“Graduation rates are not what they should be, we can agree on that,” said Sharon Persinger of the Professional Staff Congress at CUNY. “But the university doesn’t have the resources for our growing enrollment to graduate on time.”
CUNY has a quarter of a million students, but after decades of declining state fiscal support, “many students find themselves needing, for example, two courses to graduate, but may have to wait three semesters to get them.”
The Excelsior Scholarship that guarantees “last-dollar-in” support has helped improve affordability for students, but it has also increased enrollments in four-year colleges and placed further stress on the state’s already underfunded and overburdened public higher education institutions in the state and city universities, volunteer activists told lawmakers on NYSUT’s annual higher ed lobby day Wednesday.
“We support the Excelsior Scholarship that provides access,” John Schumacher, a member of United University Professions, told Sen. Kevin Parker, D-Brooklyn, during a quick meeting outside the state Senate Chamber. “But let’s make sure these students can succeed.” UUP represents academic and professional faculty on SUNY campuses.
NYSUT is asking the state to make a significant investment in SUNY and CUNY in the 2018-19 state budget, saying it’s time to focus on the quality of the education available, as well as the accessibility.
Hundreds of students were bussed to the Capitol, some leaving in Wednesday’s predawn darkness from far-flung campuses, to help make the case for increased support. Dozens came from Suffolk Community College alone, all the way from the eastern end of Long Island.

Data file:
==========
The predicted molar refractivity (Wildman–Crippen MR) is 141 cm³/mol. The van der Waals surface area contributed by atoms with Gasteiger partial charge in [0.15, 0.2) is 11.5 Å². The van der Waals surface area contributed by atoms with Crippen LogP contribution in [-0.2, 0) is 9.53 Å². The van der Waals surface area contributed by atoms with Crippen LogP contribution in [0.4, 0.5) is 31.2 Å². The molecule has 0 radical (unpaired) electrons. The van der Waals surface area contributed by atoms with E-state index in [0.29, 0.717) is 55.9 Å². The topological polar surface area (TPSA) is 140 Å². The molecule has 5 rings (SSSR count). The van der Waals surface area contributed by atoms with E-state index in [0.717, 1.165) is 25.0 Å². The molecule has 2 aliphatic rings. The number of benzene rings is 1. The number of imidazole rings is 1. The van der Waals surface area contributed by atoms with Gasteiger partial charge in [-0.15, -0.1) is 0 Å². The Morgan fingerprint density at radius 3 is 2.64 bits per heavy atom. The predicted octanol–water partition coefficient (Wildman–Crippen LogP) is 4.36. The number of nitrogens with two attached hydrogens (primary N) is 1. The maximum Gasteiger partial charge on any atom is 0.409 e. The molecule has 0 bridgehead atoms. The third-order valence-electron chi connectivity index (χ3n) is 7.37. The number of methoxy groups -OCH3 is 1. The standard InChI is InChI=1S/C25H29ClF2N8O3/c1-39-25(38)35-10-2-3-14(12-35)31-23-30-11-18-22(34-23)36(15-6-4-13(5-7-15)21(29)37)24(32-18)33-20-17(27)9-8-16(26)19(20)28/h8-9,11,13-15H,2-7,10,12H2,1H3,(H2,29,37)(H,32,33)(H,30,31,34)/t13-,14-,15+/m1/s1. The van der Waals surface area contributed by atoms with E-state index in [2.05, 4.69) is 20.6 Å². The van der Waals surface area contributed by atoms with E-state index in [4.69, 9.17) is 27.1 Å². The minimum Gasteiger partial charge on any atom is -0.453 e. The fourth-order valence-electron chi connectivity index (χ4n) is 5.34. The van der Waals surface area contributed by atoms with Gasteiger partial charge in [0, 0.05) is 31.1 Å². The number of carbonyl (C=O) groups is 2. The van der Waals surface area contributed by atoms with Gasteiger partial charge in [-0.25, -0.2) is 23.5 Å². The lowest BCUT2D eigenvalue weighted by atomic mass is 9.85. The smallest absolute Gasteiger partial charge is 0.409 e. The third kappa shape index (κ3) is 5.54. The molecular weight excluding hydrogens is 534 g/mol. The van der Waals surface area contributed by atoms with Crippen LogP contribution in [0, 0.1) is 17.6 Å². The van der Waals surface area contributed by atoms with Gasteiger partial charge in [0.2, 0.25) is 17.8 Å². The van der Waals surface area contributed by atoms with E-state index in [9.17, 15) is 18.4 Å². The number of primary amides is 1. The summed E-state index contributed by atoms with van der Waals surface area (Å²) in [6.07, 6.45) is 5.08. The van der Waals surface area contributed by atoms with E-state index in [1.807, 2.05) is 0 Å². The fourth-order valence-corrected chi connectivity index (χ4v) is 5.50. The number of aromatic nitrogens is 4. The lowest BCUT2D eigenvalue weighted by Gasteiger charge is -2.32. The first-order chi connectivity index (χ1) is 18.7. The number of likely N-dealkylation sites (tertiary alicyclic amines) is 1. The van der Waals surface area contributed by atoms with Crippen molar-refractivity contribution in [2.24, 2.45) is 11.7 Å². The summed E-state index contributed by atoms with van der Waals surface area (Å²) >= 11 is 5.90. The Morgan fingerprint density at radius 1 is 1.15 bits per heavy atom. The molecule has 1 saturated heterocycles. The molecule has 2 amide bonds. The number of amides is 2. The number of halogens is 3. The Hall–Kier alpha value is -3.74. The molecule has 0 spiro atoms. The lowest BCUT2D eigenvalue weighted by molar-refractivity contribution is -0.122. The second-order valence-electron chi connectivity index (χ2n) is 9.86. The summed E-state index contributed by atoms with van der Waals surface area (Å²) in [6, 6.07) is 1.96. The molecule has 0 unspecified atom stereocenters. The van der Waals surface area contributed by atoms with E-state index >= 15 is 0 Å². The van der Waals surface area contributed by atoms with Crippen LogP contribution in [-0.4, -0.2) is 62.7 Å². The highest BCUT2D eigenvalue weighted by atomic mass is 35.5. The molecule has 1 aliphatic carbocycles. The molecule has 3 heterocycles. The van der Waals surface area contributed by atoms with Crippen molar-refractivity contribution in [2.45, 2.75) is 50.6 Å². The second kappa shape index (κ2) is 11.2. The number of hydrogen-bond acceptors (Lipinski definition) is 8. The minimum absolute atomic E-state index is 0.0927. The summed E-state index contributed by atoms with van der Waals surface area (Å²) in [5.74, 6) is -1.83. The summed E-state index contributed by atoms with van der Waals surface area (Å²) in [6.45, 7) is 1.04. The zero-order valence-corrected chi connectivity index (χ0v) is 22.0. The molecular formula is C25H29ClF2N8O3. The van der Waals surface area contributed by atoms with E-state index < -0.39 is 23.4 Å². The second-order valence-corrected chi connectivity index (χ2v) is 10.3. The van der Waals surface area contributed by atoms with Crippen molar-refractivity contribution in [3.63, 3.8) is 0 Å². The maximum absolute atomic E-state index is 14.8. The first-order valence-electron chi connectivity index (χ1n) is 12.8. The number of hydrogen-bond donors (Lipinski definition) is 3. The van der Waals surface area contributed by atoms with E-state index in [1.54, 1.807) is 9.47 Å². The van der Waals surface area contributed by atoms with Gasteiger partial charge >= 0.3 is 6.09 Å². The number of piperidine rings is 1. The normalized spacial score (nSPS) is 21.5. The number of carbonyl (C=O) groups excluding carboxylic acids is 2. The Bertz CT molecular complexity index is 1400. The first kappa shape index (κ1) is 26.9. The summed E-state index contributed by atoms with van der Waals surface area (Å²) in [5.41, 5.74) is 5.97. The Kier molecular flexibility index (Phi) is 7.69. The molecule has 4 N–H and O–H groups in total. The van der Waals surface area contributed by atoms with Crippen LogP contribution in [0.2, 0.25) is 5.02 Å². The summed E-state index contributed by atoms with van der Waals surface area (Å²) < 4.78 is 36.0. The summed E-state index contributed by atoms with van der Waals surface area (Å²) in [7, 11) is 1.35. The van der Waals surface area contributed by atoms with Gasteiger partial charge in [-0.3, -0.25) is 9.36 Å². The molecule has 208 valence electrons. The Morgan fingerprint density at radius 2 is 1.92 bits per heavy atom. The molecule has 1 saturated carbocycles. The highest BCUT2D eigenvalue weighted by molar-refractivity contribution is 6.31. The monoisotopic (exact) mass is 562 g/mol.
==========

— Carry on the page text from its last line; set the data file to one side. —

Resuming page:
“Community college, for many students, is the first point of higher education,” said Roberta Elins, president of United College Employees of FIT and chair of NYSUT’s Higher Education Policy Council, “but we’re sometimes treated like the stepchild. We’ve never, since the ‘70s, been funded at the levels that are mandated by law.”
NYSUT seeks an increase in base aid to community colleges of $253 per full-time equivalent, which would raise the per-student spending level to $3,000. “It still would not be enough, but it would start to get us a little closer to where we need to be,” Elins said.
Photo by Peter Kim.
NYSUT urges the Legislature to invest in CUNY and SUNY by:
- providing state funding to fully cover the “TAP gap” costs borne by four-year campuses at a total cost of $124 million. This would be a down payment against $243 million in mandatory costs that the systems must cover;
- boosting community college base aid by $253 per FTE student;
- restoring the $78.6 million state subsidy and ensuring that SUNY’s hospitals receive their full state match of Disproportionate Share Hospital Payments, because they serve more uninsured and underinsured patients; and
- providing $150 million for a CUNY Student Success Initiative.